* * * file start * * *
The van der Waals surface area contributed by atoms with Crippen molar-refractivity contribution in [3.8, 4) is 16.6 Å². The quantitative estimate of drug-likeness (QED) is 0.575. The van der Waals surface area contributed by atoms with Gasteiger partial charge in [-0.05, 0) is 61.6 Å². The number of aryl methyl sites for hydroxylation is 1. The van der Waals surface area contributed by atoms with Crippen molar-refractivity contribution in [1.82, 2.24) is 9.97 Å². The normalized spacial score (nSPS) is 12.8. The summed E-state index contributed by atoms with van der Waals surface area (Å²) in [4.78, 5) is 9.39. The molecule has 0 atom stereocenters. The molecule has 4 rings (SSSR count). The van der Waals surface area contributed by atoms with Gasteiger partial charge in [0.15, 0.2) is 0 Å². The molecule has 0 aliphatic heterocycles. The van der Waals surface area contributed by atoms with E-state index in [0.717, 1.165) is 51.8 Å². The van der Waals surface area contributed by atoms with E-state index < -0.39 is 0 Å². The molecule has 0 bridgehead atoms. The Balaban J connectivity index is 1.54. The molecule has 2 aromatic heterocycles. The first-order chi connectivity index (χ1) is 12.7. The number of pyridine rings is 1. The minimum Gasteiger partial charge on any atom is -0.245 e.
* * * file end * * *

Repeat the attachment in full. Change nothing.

The van der Waals surface area contributed by atoms with Crippen molar-refractivity contribution in [3.8, 4) is 16.6 Å². The quantitative estimate of drug-likeness (QED) is 0.575. The van der Waals surface area contributed by atoms with Gasteiger partial charge in [-0.05, 0) is 61.6 Å². The number of aryl methyl sites for hydroxylation is 1. The van der Waals surface area contributed by atoms with Crippen molar-refractivity contribution in [1.82, 2.24) is 9.97 Å². The normalized spacial score (nSPS) is 12.8. The summed E-state index contributed by atoms with van der Waals surface area (Å²) in [4.78, 5) is 9.39. The molecule has 0 atom stereocenters. The molecule has 4 rings (SSSR count). The van der Waals surface area contributed by atoms with Gasteiger partial charge in [0.15, 0.2) is 0 Å². The molecule has 0 aliphatic heterocycles. The van der Waals surface area contributed by atoms with E-state index in [0.717, 1.165) is 51.8 Å². The van der Waals surface area contributed by atoms with E-state index < -0.39 is 0 Å². The molecule has 0 bridgehead atoms. The Balaban J connectivity index is 1.54. The molecule has 2 aromatic heterocycles. The first-order chi connectivity index (χ1) is 12.7. The number of pyridine rings is 1. The minimum Gasteiger partial charge on any atom is -0.245 e.